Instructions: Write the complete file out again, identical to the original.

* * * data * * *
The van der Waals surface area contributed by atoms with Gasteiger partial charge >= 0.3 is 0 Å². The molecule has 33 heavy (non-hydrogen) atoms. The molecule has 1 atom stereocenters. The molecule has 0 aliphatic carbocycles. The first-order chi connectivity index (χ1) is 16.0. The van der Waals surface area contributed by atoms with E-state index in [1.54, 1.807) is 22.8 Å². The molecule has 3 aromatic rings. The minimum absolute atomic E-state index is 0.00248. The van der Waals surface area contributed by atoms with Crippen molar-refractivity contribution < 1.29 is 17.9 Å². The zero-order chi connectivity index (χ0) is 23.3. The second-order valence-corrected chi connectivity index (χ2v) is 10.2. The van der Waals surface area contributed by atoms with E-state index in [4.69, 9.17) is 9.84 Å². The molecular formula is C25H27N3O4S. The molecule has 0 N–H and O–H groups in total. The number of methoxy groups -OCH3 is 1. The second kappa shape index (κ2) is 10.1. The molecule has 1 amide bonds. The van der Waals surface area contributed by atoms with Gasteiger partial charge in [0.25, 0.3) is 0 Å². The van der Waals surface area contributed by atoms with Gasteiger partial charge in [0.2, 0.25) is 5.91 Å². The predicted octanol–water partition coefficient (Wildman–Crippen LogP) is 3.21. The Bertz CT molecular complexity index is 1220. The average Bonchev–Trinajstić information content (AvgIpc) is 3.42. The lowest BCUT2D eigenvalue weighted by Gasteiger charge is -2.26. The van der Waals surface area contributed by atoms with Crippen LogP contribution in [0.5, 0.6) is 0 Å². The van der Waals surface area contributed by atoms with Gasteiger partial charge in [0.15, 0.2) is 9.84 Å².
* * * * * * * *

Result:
The van der Waals surface area contributed by atoms with Gasteiger partial charge >= 0.3 is 0 Å². The molecule has 33 heavy (non-hydrogen) atoms. The molecule has 1 atom stereocenters. The molecule has 0 aliphatic carbocycles. The first-order chi connectivity index (χ1) is 16.0. The van der Waals surface area contributed by atoms with E-state index in [1.54, 1.807) is 22.8 Å². The molecule has 3 aromatic rings. The minimum absolute atomic E-state index is 0.00248. The van der Waals surface area contributed by atoms with Crippen molar-refractivity contribution < 1.29 is 17.9 Å². The zero-order chi connectivity index (χ0) is 23.3. The second-order valence-corrected chi connectivity index (χ2v) is 10.2. The van der Waals surface area contributed by atoms with E-state index in [4.69, 9.17) is 9.84 Å². The molecular formula is C25H27N3O4S. The molecule has 0 N–H and O–H groups in total. The number of methoxy groups -OCH3 is 1. The second kappa shape index (κ2) is 10.1. The molecule has 1 amide bonds. The van der Waals surface area contributed by atoms with Gasteiger partial charge in [0.25, 0.3) is 0 Å². The van der Waals surface area contributed by atoms with Gasteiger partial charge in [0.2, 0.25) is 5.91 Å². The predicted octanol–water partition coefficient (Wildman–Crippen LogP) is 3.21. The Bertz CT molecular complexity index is 1220. The average Bonchev–Trinajstić information content (AvgIpc) is 3.42. The lowest BCUT2D eigenvalue weighted by Gasteiger charge is -2.26. The van der Waals surface area contributed by atoms with Crippen LogP contribution in [0.5, 0.6) is 0 Å². The van der Waals surface area contributed by atoms with Gasteiger partial charge in [0.15, 0.2) is 9.84 Å².